Let there be light.


"Who may stand in Thy sight.”—Ps. lxxvi. 7.

WHERESOEVER I am, or whatsoever I am doing, I must still consider the Eye of the Great God as directly intent upon me, viewing and observing all my thoughts, words, and actions, and writing them down in the book of His remembrance; and that all these, unless they be washed out with the tears of repentance, and crossed with the blood of my crucified Saviour, must still remain on record, and be brought into judgment against me at the Great Day. That therefore I may always behave myself as in His presence, it behoves me thoroughly to consider, and be persuaded, not only that my outward man, but even also the secret thoughts, the inward motions and retirements of my soul, all the several windings and turnings of my heart, are exactly known and manifest, as anatomized before Him. He knows what I am now thinking and doing, as well as I do myself; yea, He sees every word whilst it is in my heart, before it be brought forth. He knows all the resolutions I have made, and how often, poor creature! I have broken them already, since I made them. May these thoughts be accompanied with such happy effects, that I may live with God upon earth, and so love and fear His presence in this world, that I may for ever enjoy His glory in the next.—Bishop Beveridge.

Could I mount on the wings of the morning away,
To caves of the ocean, unseen by the day,
And hide in the uttermost parts of the sea,

I should there still be living and moving in Thee.


"The heavens declare the glory of God."-Ps. xix. 1.

Is it a fine thing to build one's self splendid houses, to have many servants, to lie and gaze at a gilded roof? Why then, assuredly, it is superfluous and unprofitable. For other buildings there are, far brighter and more majestic than these. Wilt thou see the fairest of roofs? At eventide look upon the starred heaven. "But," saith some one, "this roof is not mine." Yet in truth this is more thine than that other. For thee it was made, and is common to thee and to thy brethren; the other is not thine, but theirs, who after thy death inherit it. The one may do thee the greatest service, guiding thee by its beauty to its Creator; the other, the greatest harm, becoming thy accuser at the Day of Judgment, inasmuch as it is covered with gold, while Christ hath not even needful raiment. Let us not be subject to such folly; let us not pursue things which flee away, and flee those which endure; let us not betray our own salvation, but hold fast to our hope of what shall be hereafter; the aged, as certainly knowing that but a little space of life is left them; the young, as well persuaded that what is left is not much-let all instruct one another to desire those things which are to come; through the grace of our Lord Jesus Christ. St. Chrysostom.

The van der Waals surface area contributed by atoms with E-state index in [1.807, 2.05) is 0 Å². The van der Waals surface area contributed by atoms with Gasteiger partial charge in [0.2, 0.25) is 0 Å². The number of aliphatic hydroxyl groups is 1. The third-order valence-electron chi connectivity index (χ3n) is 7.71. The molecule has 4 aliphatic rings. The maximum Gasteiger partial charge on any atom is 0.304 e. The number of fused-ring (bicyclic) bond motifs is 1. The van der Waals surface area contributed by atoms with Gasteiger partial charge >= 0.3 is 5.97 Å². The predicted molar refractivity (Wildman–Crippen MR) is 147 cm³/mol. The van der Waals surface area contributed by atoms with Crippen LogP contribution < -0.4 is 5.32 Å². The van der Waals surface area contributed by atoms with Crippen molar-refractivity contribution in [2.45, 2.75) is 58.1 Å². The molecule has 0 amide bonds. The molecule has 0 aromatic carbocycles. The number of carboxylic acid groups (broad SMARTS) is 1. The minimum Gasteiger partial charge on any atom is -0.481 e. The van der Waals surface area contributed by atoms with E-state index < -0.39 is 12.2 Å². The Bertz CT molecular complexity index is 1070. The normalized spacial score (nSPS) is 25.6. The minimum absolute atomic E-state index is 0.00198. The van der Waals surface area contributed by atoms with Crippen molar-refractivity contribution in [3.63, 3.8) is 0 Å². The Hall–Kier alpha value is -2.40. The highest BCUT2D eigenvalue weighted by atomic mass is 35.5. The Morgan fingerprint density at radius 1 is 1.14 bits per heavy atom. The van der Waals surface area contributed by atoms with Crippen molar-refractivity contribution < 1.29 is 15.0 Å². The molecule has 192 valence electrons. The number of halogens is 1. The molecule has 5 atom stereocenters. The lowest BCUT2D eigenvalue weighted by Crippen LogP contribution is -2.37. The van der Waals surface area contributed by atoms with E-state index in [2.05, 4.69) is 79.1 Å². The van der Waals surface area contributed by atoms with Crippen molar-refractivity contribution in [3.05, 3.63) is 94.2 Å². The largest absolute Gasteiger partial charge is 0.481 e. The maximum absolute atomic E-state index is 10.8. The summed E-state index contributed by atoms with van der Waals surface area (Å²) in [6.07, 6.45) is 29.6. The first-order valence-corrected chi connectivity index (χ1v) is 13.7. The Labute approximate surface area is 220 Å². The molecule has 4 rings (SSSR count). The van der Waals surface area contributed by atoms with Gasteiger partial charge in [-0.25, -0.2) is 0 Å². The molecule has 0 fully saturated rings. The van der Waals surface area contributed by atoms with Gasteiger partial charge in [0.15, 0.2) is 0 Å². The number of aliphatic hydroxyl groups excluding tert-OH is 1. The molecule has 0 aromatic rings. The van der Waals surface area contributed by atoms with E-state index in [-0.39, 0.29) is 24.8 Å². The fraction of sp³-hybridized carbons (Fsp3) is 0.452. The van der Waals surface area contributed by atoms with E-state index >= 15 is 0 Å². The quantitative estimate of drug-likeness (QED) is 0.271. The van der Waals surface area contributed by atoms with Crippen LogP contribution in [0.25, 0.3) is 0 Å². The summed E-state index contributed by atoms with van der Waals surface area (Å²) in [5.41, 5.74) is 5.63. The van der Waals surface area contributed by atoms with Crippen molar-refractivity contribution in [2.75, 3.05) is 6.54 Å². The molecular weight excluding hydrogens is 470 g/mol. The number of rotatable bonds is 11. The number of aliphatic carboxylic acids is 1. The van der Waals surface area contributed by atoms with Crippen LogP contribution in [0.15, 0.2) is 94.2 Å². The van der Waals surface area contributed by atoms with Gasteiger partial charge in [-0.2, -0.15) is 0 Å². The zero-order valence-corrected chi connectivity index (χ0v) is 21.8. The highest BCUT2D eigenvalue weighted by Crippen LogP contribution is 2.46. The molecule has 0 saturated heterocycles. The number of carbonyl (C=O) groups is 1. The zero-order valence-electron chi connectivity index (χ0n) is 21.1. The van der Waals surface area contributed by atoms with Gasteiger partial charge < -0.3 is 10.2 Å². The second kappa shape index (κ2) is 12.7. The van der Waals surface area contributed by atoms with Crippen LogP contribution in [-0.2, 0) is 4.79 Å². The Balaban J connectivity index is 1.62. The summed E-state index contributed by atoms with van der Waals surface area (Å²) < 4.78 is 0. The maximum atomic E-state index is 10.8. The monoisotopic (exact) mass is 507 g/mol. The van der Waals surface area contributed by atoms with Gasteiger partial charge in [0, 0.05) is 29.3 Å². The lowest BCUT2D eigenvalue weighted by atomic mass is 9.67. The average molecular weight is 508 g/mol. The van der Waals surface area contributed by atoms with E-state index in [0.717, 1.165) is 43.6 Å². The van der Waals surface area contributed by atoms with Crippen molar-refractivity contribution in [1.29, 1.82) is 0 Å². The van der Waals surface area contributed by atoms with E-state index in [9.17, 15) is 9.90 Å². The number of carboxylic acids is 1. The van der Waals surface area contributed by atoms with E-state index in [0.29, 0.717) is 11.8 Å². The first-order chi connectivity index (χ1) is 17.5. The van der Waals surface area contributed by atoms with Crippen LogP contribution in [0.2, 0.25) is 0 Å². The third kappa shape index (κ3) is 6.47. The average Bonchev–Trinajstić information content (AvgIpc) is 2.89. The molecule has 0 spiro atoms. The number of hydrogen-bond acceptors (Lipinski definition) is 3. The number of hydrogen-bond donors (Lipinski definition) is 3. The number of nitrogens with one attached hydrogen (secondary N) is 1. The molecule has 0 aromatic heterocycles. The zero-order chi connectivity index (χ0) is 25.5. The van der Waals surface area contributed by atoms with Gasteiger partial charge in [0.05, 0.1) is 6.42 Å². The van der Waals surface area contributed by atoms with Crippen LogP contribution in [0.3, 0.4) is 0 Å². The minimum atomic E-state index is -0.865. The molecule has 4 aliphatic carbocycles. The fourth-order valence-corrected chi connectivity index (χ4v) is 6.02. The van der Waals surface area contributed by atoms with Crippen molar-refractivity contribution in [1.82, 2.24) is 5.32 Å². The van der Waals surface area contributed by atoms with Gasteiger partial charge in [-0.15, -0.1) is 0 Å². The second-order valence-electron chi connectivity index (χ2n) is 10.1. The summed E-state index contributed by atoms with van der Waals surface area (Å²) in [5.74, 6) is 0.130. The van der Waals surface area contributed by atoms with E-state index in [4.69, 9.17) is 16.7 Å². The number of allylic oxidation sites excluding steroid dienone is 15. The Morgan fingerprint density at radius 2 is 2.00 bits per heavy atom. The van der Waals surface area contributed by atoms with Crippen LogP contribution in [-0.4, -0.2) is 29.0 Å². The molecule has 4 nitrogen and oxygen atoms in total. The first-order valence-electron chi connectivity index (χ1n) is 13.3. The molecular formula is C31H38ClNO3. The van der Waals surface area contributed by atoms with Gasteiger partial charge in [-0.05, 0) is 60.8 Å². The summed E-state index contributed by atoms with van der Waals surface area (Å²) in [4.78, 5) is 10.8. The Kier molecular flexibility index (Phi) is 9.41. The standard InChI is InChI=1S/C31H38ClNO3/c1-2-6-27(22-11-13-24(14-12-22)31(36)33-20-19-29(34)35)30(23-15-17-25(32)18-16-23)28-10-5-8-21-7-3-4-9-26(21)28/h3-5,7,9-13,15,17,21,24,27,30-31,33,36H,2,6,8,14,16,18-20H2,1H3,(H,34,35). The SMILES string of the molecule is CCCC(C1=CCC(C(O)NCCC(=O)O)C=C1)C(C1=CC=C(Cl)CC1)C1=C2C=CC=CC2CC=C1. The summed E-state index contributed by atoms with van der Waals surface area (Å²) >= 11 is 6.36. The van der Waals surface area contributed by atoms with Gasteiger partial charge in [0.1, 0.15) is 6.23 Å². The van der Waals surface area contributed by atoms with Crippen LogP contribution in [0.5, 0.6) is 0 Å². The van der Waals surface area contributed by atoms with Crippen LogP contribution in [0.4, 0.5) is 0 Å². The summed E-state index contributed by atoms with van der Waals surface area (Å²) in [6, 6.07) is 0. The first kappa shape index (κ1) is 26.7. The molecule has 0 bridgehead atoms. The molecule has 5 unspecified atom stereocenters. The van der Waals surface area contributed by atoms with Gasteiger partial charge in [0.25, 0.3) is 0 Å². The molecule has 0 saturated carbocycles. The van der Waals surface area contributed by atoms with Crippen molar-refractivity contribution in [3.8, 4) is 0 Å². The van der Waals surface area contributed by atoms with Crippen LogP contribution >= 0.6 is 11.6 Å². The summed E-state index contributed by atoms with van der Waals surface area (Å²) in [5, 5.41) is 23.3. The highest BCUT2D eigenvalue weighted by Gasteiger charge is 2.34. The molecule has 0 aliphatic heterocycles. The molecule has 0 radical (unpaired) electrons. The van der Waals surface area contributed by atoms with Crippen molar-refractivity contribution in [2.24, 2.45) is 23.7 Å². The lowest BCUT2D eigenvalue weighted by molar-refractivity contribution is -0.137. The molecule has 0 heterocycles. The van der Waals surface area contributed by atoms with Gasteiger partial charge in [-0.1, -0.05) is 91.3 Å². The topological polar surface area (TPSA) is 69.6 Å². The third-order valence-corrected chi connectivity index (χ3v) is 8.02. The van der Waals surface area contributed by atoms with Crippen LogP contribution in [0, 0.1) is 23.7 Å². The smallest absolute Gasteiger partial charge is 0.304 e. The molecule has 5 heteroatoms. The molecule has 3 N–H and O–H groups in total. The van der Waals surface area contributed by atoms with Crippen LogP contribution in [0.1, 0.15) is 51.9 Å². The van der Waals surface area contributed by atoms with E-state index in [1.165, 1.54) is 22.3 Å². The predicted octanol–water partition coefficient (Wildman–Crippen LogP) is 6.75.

O! may the heavenly vision fire
Our hearts with ardent love,
Till wings of faith and strong desire
Bear every thought above.